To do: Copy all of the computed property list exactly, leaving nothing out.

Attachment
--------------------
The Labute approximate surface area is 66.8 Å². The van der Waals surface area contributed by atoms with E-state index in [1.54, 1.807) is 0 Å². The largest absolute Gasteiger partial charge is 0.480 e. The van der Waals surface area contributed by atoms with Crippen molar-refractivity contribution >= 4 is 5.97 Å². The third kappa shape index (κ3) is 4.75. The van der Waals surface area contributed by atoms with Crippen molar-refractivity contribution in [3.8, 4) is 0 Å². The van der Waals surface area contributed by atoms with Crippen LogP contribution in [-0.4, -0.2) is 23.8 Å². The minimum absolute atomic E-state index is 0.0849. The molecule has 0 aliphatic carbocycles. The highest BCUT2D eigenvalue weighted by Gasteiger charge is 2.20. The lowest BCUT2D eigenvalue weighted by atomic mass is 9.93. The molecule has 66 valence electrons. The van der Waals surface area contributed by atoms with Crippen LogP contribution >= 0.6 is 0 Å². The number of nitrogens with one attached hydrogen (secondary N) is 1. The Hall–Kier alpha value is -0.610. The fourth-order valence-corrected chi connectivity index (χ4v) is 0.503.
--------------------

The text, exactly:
The Labute approximate surface area is 66.8 Å². The van der Waals surface area contributed by atoms with E-state index in [1.54, 1.807) is 0 Å². The largest absolute Gasteiger partial charge is 0.480 e. The van der Waals surface area contributed by atoms with Crippen molar-refractivity contribution >= 4 is 5.97 Å². The third kappa shape index (κ3) is 4.75. The van der Waals surface area contributed by atoms with Crippen molar-refractivity contribution in [3.8, 4) is 0 Å². The van der Waals surface area contributed by atoms with Crippen LogP contribution in [-0.4, -0.2) is 23.8 Å². The minimum absolute atomic E-state index is 0.0849. The molecule has 0 aliphatic carbocycles. The highest BCUT2D eigenvalue weighted by Gasteiger charge is 2.20. The lowest BCUT2D eigenvalue weighted by atomic mass is 9.93. The molecule has 66 valence electrons. The van der Waals surface area contributed by atoms with Crippen LogP contribution >= 0.6 is 0 Å². The number of nitrogens with one attached hydrogen (secondary N) is 1. The Hall–Kier alpha value is -0.610. The fourth-order valence-corrected chi connectivity index (χ4v) is 0.503.